Guns are direct tools of murder and destruction, allowing for crime and chaos that would not exist had they not been present. However, an excess of television, by both encouraging laziness and by stunting mental growth, can destroy both the physical health and future of the nation. First, watching television is a sedentary activity. This limits the amount of calories burnt, encourages overeating, and promotes repeated viewings. This, combined with it's propensity to be used as a stress reliever, contributes to diabetes, obesity and heart disease, among other ailments. Second, recent reasearch (http://www.Dailymail.Co.Uk/health/article-2537240/Children-watch-TV-damaged-brain-structures.Html) shows that television viewing can hamper intellectual development in children, thus reducing a nation's native talent. Finally, television can be used to promote dangerous ideas- including the use of firearms. The saturation of television stations with political ads during the American election season is perfect evidence of it's persuasiveness, which can easily be turned.
It makes me sad that this is a question. TV can put some bad ideas in your head, sure. It can't carry them out. A gun can. There's a much more elaborate "no" to be had here than that, but that's where it ultimately ends. I weep knowing there are gun nuts that will be arguing yes, considering I saw the head of the NRA literally by name blame Mortal Kombat for mass shootings.
TVs are just an element of our culture. Although it is true that the violence of our culture is communicated through television, this culture is present all around of us. Guns are the direct tools used to cause the damage of these shootings so they are more dangerous by default, although they are not the objects that motivate bad actors.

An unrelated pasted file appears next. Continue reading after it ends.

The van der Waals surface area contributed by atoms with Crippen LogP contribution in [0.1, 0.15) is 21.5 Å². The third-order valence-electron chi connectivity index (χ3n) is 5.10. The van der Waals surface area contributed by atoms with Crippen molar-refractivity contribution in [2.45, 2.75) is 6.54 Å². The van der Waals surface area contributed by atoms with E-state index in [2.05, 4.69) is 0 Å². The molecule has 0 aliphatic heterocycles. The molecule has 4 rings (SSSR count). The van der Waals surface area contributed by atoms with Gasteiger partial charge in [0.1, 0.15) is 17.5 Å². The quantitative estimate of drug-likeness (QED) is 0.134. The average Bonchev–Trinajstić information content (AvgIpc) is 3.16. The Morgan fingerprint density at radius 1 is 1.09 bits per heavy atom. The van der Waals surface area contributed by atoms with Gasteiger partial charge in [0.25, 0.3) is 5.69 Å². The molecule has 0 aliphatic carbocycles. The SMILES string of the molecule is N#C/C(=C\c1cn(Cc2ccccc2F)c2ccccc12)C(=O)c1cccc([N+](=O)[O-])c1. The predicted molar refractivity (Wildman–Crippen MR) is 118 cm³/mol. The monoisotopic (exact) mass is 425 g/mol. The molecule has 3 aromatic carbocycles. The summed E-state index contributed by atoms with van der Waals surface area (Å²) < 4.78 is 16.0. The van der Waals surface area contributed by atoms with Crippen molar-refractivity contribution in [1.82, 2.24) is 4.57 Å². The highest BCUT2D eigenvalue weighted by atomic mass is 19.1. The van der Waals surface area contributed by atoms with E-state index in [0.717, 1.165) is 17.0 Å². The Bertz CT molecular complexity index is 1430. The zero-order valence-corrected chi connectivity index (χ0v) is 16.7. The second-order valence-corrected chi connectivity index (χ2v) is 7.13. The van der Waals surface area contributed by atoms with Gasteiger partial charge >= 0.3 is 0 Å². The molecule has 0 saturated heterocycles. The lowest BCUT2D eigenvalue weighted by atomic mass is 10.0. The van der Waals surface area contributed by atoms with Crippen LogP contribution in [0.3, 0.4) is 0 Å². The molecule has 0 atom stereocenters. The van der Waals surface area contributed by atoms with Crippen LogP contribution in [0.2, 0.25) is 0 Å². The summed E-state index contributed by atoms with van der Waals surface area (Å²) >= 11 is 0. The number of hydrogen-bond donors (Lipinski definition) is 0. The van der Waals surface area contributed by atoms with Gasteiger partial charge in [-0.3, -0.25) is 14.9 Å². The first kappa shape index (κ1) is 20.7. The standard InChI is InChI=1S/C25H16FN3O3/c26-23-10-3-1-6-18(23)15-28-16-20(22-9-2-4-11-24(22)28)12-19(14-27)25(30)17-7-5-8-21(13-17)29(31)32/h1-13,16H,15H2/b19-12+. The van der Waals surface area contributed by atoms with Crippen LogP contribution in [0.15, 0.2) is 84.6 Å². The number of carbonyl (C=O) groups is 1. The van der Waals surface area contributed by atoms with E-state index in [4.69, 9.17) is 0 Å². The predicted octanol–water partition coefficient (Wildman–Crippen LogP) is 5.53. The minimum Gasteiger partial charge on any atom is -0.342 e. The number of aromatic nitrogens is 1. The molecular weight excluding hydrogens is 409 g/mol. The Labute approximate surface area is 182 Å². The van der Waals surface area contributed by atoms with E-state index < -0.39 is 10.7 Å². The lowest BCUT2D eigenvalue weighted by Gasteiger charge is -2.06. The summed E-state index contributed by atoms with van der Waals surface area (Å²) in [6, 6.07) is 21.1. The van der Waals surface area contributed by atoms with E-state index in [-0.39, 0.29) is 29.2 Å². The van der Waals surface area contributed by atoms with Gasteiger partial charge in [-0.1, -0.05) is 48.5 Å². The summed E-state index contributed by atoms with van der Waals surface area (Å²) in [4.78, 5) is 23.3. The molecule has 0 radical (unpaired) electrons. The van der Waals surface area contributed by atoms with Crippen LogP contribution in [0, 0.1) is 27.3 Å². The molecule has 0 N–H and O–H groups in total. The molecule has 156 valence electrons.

Guns are Definitely more dangerous than television. There is plenty of gore and violence on the tube, but nobody dies from watching television. At least not as much as people do from guns. Even if there is violence on tv, most people are smart enough to know that it is fictional and that guns can kill people.
Dozens of studies have been conducted over the past half century that have shown no causal link between violence on TV and violence in real life. On the contrary, studies have demonstrated that even children are able to differentiate between real right and wrong, and fictionalized violence.
Guns, on the other hand, serve close to a singular purpose: to hurt or kill. While they may be used in self defense, this is often not the case. Looking at gun violence statistics around the world we can see that many times there is a correlation between gun ownership levels and homicide.
Has a TV ever killed anyone? Outside of a freak accident, likely not.